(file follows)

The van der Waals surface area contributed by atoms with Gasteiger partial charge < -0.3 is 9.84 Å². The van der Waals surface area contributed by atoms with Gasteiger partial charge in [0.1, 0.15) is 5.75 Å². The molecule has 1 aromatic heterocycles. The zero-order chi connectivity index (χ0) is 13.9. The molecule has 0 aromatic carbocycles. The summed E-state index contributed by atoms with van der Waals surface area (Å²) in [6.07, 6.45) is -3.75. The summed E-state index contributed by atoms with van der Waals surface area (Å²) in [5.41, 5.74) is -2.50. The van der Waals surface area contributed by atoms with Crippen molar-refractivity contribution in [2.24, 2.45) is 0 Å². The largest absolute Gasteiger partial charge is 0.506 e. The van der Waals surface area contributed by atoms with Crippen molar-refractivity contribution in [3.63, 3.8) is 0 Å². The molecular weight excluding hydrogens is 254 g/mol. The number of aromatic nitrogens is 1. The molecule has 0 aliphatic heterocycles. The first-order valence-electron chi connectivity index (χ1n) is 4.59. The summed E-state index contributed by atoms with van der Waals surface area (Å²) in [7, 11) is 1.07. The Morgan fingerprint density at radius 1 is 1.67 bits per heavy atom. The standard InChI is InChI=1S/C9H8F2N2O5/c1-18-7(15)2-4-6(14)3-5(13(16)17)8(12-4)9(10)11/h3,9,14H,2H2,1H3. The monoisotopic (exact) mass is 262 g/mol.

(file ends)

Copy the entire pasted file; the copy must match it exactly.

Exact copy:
The van der Waals surface area contributed by atoms with Gasteiger partial charge < -0.3 is 9.84 Å². The van der Waals surface area contributed by atoms with Gasteiger partial charge in [0.1, 0.15) is 5.75 Å². The molecule has 1 aromatic heterocycles. The zero-order chi connectivity index (χ0) is 13.9. The molecule has 0 aromatic carbocycles. The summed E-state index contributed by atoms with van der Waals surface area (Å²) in [6.07, 6.45) is -3.75. The summed E-state index contributed by atoms with van der Waals surface area (Å²) in [5.41, 5.74) is -2.50. The van der Waals surface area contributed by atoms with Crippen molar-refractivity contribution in [2.24, 2.45) is 0 Å². The largest absolute Gasteiger partial charge is 0.506 e. The van der Waals surface area contributed by atoms with Crippen molar-refractivity contribution in [3.63, 3.8) is 0 Å². The molecular weight excluding hydrogens is 254 g/mol. The number of aromatic nitrogens is 1. The molecule has 0 aliphatic heterocycles. The first-order valence-electron chi connectivity index (χ1n) is 4.59. The summed E-state index contributed by atoms with van der Waals surface area (Å²) in [7, 11) is 1.07. The Morgan fingerprint density at radius 1 is 1.67 bits per heavy atom. The standard InChI is InChI=1S/C9H8F2N2O5/c1-18-7(15)2-4-6(14)3-5(13(16)17)8(12-4)9(10)11/h3,9,14H,2H2,1H3. The monoisotopic (exact) mass is 262 g/mol.